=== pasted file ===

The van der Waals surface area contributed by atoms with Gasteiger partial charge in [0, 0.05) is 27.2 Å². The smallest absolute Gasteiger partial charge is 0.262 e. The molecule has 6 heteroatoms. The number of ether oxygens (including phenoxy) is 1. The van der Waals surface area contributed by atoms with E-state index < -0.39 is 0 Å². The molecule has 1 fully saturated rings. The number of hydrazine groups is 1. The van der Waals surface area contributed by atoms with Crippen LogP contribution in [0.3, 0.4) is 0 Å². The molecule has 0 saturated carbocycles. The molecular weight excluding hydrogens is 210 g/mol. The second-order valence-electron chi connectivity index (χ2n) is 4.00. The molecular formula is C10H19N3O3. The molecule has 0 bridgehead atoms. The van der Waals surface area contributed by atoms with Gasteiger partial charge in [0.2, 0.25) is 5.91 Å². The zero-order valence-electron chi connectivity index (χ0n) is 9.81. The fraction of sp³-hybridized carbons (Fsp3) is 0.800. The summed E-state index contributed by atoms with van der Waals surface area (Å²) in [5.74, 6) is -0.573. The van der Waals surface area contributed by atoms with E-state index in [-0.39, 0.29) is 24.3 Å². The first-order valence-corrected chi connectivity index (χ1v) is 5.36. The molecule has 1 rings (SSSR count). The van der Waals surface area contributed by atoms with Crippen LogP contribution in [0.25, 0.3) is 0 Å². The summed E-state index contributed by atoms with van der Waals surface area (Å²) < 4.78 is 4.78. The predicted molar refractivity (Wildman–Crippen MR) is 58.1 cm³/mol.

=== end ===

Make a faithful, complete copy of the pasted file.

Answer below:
The van der Waals surface area contributed by atoms with Gasteiger partial charge in [0, 0.05) is 27.2 Å². The smallest absolute Gasteiger partial charge is 0.262 e. The molecule has 6 heteroatoms. The number of ether oxygens (including phenoxy) is 1. The van der Waals surface area contributed by atoms with E-state index < -0.39 is 0 Å². The molecule has 1 fully saturated rings. The number of hydrazine groups is 1. The van der Waals surface area contributed by atoms with Crippen LogP contribution in [0.3, 0.4) is 0 Å². The molecule has 0 saturated carbocycles. The molecular weight excluding hydrogens is 210 g/mol. The second-order valence-electron chi connectivity index (χ2n) is 4.00. The molecular formula is C10H19N3O3. The molecule has 0 bridgehead atoms. The van der Waals surface area contributed by atoms with Gasteiger partial charge in [0.2, 0.25) is 5.91 Å². The zero-order valence-electron chi connectivity index (χ0n) is 9.81. The fraction of sp³-hybridized carbons (Fsp3) is 0.800. The summed E-state index contributed by atoms with van der Waals surface area (Å²) in [5.74, 6) is -0.573. The van der Waals surface area contributed by atoms with E-state index in [-0.39, 0.29) is 24.3 Å². The first-order valence-corrected chi connectivity index (χ1v) is 5.36. The molecule has 1 rings (SSSR count). The van der Waals surface area contributed by atoms with Crippen LogP contribution in [0.25, 0.3) is 0 Å². The summed E-state index contributed by atoms with van der Waals surface area (Å²) < 4.78 is 4.78. The predicted molar refractivity (Wildman–Crippen MR) is 58.1 cm³/mol.